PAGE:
Autopilot Mode is a feature designed to maximise the value of the better performing variation of your experiment. Normally, A/B testing consists of a period of fixed traffic allocation as below:
Once you have the results and know which is the better performing variant, you direct all of your traffic to it. However, depending on your traffic and significance level, an AB test can take weeks. In the above configuration, for the duration of the experiment you are diverting a large proportion of potential customers to a less optimal variant.
In statistics, this is known as the Exploration vs. Exploitation dilemma. In AB testing, the exploration phase involves testing variations to discover which results in the best conversion rate, whilst the exploitation phase is when you adopt the best performing variation and reap the rewards.
Before Autopilot Mode, your testing would move from a period of pure exploration to one of pure exploitation, meaning that during the test you have no opportunity to capitalise on the results. However, whilst initial results may indicate B as the better variant, you must still test A until you reach a big enough sample size to be confident of the results.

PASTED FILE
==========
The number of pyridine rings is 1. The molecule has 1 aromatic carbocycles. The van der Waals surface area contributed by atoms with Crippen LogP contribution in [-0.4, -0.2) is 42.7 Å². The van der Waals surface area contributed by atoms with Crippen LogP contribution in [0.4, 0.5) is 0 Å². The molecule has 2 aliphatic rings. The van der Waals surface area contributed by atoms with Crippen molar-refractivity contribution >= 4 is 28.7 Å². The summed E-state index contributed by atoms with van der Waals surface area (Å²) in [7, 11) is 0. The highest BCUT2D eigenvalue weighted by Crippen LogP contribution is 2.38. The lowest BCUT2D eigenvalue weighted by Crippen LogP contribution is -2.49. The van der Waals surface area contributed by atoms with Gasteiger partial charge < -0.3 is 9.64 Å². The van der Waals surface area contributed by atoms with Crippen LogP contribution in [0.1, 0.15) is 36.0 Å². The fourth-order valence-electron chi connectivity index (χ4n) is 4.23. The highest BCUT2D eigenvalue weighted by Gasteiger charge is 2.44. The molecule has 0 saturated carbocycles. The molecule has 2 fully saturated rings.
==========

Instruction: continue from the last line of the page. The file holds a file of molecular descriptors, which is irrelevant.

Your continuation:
Autopilot Mode continually assesses the best performing variant in your test and allocates it a higher percentage of traffic. This smooths the process of optimisation, and in doing so ensures you maximise conversions whilst running tests.
If in week 1 variation A is performing better, Autopilot would start gradually increasing the traffic to A. If in week 2 variation B started showing the better conversion rate, the traffic would gradually be reallocated back. By the time the experiment finishes in week 4, the winning variation will have had the majority of traffic for the 4 week test – and you won’t have had to change a thing!